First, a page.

Why Is CNN Spending So Much Time on Missing Malaysia Airlines Flight?
If you have been watching CNN over the last several days, you may have noticed the network’s near wall-to-wall coverage of the mystery surrounding the missing Malaysia Airlines flight 370, which disappeared somewhere near Southeast Asia last Friday. Much in the same way the network put all of its focus into the crisis in Ukraine the week prior, CNN has been ignoring most other stories to report on the missing flight even when no new information is coming in and it seems like speculation is the only option.
Perhaps in an attempt to address these concerns, Chris Cuomo, who was filling in for Ashleigh Banfield during the 12 noon ET hour Wednesday, defended CNN’s coverage of the story by stressing that it’s just as important to ask questions as it is to give answers when something like the disappearance of the plane carrying 239 people occurs.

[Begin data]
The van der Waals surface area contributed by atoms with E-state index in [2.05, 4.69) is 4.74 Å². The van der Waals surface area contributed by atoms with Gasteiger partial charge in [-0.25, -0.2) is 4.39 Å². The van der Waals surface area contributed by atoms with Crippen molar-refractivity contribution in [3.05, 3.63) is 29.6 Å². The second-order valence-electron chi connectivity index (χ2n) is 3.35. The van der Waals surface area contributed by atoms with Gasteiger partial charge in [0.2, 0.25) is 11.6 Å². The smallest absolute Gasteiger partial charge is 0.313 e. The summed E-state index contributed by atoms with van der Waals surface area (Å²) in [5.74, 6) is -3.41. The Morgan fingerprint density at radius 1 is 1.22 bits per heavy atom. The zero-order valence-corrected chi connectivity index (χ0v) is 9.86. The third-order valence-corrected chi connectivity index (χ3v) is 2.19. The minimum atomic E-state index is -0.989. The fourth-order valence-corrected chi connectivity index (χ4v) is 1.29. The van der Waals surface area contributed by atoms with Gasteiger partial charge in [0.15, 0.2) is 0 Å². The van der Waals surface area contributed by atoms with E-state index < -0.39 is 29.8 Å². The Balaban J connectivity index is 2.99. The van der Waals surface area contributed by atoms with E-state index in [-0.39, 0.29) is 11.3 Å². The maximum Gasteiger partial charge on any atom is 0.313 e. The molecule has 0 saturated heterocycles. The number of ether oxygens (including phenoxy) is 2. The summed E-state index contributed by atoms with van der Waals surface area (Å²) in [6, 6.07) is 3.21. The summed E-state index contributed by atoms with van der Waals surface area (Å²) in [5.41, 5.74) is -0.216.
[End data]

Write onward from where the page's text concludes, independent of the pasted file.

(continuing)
Below is the transcript of Cuomo’s remarks:
“Often in a situation like the mystery of Malaysia Airlines Flight 370, the job is to have more questions than there are answers, because simply not enough is known. So if it seems like we’re nibbling around the edges, it’s because we are. If it seems like you’re trying to avoid the suggestion of speculation, it’s because you have to. Because the facts often will lead you in the right direction and until you have them, you can just be as scattershot as the theories and ideas that we’re hearing about where this plane may be. But the bottom line is the authorities and those who are supposed to know simply do not. So we monitor the situation as best we can, learning it what we can as we go along. One way to do that is being everywhere the story is, and that’s what CNN is doing on this and every story.”
From there, Cuomo introduced yet another segment that “nibbled around the edges” of the story without revealing any further concrete developments. Judging by CNN’s ratings during its Ukraine coverage and this week with the Malaysia Airlines focus, the strategy of “being everywhere” on one specific story appears to be paying off, at least to some degree.
Watch video below, via CNN:
[h/t Erik Wemple]
[photo via screengrab]
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